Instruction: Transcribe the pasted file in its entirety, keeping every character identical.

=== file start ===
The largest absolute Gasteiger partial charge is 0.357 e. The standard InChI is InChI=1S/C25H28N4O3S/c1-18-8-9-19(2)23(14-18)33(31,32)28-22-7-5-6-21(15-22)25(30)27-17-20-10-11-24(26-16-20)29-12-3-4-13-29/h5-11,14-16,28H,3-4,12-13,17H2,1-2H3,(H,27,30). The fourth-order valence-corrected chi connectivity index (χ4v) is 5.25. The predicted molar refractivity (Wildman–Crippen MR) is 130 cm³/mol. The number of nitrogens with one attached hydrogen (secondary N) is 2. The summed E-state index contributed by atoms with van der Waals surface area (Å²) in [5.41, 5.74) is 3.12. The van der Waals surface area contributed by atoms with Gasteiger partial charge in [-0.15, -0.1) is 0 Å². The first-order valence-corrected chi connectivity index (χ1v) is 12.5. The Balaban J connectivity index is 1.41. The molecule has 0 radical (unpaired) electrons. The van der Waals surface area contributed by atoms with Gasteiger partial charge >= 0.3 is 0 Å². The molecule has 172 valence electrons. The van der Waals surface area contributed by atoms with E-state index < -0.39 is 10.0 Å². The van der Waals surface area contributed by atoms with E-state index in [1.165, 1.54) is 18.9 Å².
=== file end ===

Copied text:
The largest absolute Gasteiger partial charge is 0.357 e. The standard InChI is InChI=1S/C25H28N4O3S/c1-18-8-9-19(2)23(14-18)33(31,32)28-22-7-5-6-21(15-22)25(30)27-17-20-10-11-24(26-16-20)29-12-3-4-13-29/h5-11,14-16,28H,3-4,12-13,17H2,1-2H3,(H,27,30). The fourth-order valence-corrected chi connectivity index (χ4v) is 5.25. The predicted molar refractivity (Wildman–Crippen MR) is 130 cm³/mol. The number of nitrogens with one attached hydrogen (secondary N) is 2. The summed E-state index contributed by atoms with van der Waals surface area (Å²) in [5.41, 5.74) is 3.12. The van der Waals surface area contributed by atoms with Gasteiger partial charge in [-0.15, -0.1) is 0 Å². The first-order valence-corrected chi connectivity index (χ1v) is 12.5. The Balaban J connectivity index is 1.41. The molecule has 0 radical (unpaired) electrons. The van der Waals surface area contributed by atoms with Gasteiger partial charge >= 0.3 is 0 Å². The molecule has 172 valence electrons. The van der Waals surface area contributed by atoms with E-state index < -0.39 is 10.0 Å². The van der Waals surface area contributed by atoms with E-state index in [1.165, 1.54) is 18.9 Å².